Traveling is one of the most beautiful experiences you can have, it is a way to interact with the world and to see and understand the hows, whys and wherefores of other places. Travel, in turn, is hardly sustainable. The very movement from one place to another greatly increases your carbon footprint, that is, the total volume of greenhouse gases associated with your activities, with what you do.
Fortunately, there are several ways to reduce your carbon footprint on your travels, habits that can help you make your travel more sustainable:
The biggest impact on your carbon footprint during a trip will be caused by the mode of transportation you choose to travel by. In general, from an environmental impact point of view, it is better to travel by car than by plane, better by bus than by car, and better by train than by bus (the latter, in most cases).
A round-trip flight from Barcelona to London, for example, causes an approximate emission of 450 kg of CO2 per passenger (the average emission of a European citizen is 8 tons of CO2 per year).
Although traveling by land is not always possible, it is important to at least take into consideration the environmental impact of our choices and choose the most optimal means of transport to reduce our carbon footprint. If there is no other option but to fly, for example, it would be best to look for direct (non-stop) flights.
Every ingredient and every plate of food has its own carbon footprint. This includes all the energy consumed to produce them (machinery, technology, etc.), to transport them (gasoline) and to cook them (gas and electricity).
In your travels, you have the possibility of choosing local foods and ingredients, products that have had to travel much shorter distances and whose carbon footprint is, therefore, much lower. Eating local is also one of the best ways to connect with local culture when traveling.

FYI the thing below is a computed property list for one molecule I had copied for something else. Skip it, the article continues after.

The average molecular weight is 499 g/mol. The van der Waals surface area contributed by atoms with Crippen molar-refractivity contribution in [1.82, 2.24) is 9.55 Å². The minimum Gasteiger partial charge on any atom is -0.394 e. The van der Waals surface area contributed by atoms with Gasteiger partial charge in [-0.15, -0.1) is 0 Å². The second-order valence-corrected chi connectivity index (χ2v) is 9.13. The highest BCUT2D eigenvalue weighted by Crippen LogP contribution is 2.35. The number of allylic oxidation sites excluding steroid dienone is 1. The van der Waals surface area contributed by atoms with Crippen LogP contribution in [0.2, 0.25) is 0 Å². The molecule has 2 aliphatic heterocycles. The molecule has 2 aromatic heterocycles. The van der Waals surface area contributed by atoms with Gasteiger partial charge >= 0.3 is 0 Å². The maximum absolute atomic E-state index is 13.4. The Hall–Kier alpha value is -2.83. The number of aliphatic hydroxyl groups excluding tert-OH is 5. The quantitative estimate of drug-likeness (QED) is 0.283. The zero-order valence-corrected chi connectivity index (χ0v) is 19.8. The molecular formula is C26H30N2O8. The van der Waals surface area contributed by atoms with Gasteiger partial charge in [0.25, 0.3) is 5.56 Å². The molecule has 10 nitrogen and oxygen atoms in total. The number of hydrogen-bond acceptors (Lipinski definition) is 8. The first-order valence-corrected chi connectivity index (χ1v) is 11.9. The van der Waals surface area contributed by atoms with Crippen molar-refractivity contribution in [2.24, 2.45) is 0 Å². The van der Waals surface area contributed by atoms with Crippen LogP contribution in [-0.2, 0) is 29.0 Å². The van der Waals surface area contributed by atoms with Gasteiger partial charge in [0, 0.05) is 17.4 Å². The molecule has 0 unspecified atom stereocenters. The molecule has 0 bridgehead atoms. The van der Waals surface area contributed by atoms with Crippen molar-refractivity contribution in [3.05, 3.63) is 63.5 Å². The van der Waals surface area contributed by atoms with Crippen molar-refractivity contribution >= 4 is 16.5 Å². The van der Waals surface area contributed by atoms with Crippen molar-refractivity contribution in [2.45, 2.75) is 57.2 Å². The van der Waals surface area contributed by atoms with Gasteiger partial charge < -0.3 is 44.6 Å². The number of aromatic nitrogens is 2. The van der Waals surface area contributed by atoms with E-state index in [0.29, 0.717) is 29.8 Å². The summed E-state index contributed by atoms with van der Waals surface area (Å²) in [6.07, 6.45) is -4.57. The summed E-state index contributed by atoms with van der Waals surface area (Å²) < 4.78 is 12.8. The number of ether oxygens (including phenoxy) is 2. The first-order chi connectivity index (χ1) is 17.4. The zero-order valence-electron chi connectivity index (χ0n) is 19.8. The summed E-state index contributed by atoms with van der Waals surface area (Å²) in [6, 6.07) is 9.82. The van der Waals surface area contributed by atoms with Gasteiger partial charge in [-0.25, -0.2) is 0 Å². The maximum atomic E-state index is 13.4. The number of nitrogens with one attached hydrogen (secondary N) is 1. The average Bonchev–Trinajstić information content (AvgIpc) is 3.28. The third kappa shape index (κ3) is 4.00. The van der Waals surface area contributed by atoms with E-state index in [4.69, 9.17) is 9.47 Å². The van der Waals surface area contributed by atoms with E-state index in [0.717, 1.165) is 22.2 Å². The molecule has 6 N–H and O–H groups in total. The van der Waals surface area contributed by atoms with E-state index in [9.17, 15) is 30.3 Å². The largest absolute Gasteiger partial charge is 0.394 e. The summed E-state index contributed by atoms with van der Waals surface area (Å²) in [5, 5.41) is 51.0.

Finally, if you are going to cook your own food during your trip, it is best to buy local ingredients from local stores, grocery stores and pantries, avoiding large supermarket chains.
By now you may realize that virtually everything produced by humans has a carbon footprint associated with it. So it is with any product you might buy when you travel, from personal hygiene products to souvenirs. Especially with the latter, it's important to choose local products and handicrafts, not only because their carbon footprint is intrinsically smaller than that of mass-produced products in factories far from the point of sale, but also because you'll be supporting the local economy and encouraging its growth.
Find sustainable accommodation
In general, the larger a hotel is, the less sustainable it is. It stands to reason: large breakfast, lunch and dinner buffets are synonymous with huge amounts of leftover food going straight into the garbage; industrial washing machines work practically all day long to keep the industrial load of linens clean; and so on.